Back in July, we heard that Verizon was planning to launch it's LTE (Long-Term Evolution) network in 2010. Last month it was reported that they had successfully gotten the network up and running in Boston and Seattle. However, a new statement from Senior VP and CIO Tony Melone says that Verizon won't be doing the traditional market-by-market roll-out we're accustomed to.

Melone said the roll-out "will be as close to all-at-once as possible" and that "We want to give our customers a significant footprint," and won't tease them with trial deployments." A big change in the wireless industry where the major metro markets (say that 3x's fast) are the first to get the new technology and it trickles down from there. The new data network will not replace Verizon's current EVDO system, but rather it will be an "overlay" that will work alongside it. E Melone acknowledges "You will need new devices to take [full] advantage of LTE, but there won't be a need to force migrate". Even better news for current subscribers who aren't ready to upgrade their devices yet.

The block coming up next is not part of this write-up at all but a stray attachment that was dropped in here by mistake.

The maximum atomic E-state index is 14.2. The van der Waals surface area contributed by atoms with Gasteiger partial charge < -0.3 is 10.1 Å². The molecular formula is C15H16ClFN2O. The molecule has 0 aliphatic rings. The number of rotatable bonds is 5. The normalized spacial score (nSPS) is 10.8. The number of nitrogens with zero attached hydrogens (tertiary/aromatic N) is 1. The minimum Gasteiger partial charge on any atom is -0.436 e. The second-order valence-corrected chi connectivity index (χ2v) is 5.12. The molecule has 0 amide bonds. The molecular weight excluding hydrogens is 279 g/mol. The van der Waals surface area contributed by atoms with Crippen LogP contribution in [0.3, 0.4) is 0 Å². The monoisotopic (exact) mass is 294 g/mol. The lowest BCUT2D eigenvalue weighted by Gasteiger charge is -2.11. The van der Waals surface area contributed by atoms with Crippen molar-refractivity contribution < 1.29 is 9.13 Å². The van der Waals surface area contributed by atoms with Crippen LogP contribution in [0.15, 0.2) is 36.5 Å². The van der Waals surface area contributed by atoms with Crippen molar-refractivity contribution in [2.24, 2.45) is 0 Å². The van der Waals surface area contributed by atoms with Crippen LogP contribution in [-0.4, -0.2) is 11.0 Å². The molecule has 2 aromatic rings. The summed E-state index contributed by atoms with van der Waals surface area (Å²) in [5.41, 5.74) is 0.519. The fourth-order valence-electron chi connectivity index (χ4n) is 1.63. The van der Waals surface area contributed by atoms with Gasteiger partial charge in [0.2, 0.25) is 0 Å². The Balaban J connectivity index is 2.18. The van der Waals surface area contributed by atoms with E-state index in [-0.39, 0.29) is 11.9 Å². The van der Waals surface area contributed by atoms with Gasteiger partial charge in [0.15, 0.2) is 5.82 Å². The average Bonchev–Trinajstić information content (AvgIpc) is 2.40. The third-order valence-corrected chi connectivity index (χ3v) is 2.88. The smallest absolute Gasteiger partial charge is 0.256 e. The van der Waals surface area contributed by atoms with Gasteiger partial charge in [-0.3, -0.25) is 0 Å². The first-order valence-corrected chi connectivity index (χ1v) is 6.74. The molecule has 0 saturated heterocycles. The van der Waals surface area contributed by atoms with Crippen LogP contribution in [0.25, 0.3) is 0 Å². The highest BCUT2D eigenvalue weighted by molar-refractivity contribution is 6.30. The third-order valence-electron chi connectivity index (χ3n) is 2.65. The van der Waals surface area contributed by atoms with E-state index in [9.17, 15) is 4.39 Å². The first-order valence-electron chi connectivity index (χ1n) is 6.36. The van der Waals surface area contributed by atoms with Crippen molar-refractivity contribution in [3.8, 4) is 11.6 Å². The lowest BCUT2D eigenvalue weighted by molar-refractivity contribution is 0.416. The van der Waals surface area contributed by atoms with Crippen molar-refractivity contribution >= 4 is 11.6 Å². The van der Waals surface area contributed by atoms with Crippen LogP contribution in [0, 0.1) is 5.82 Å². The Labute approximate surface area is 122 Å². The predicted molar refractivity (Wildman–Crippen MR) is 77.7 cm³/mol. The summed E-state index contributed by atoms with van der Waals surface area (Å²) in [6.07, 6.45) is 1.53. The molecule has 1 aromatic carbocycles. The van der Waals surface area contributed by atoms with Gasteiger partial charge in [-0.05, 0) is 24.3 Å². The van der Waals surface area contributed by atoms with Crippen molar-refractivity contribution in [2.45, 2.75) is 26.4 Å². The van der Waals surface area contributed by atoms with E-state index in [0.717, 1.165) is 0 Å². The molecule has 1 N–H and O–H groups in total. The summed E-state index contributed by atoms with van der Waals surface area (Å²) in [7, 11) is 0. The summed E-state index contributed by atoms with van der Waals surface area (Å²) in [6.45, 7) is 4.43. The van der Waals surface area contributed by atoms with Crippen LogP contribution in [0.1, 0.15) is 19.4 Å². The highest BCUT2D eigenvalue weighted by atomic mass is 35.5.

"We can build all the bells and whistles and make lots of bold claims," said Melone, "but none of it will matter if the network -- and all of the underlying infrastructure that supports the network -- isn't fundamentally reliable. There will be no substitute for good old-fashioned engineering. Reliability built in at the start based on rigid engineering standards and a disciplined approach year-after-year will continue to be our mantra." So Verizon is recognizing that it really doesn't matter if you're first out of the gate with the newest technology if you can't make it around the first corner.

[Article information was sourced from InformationWeek]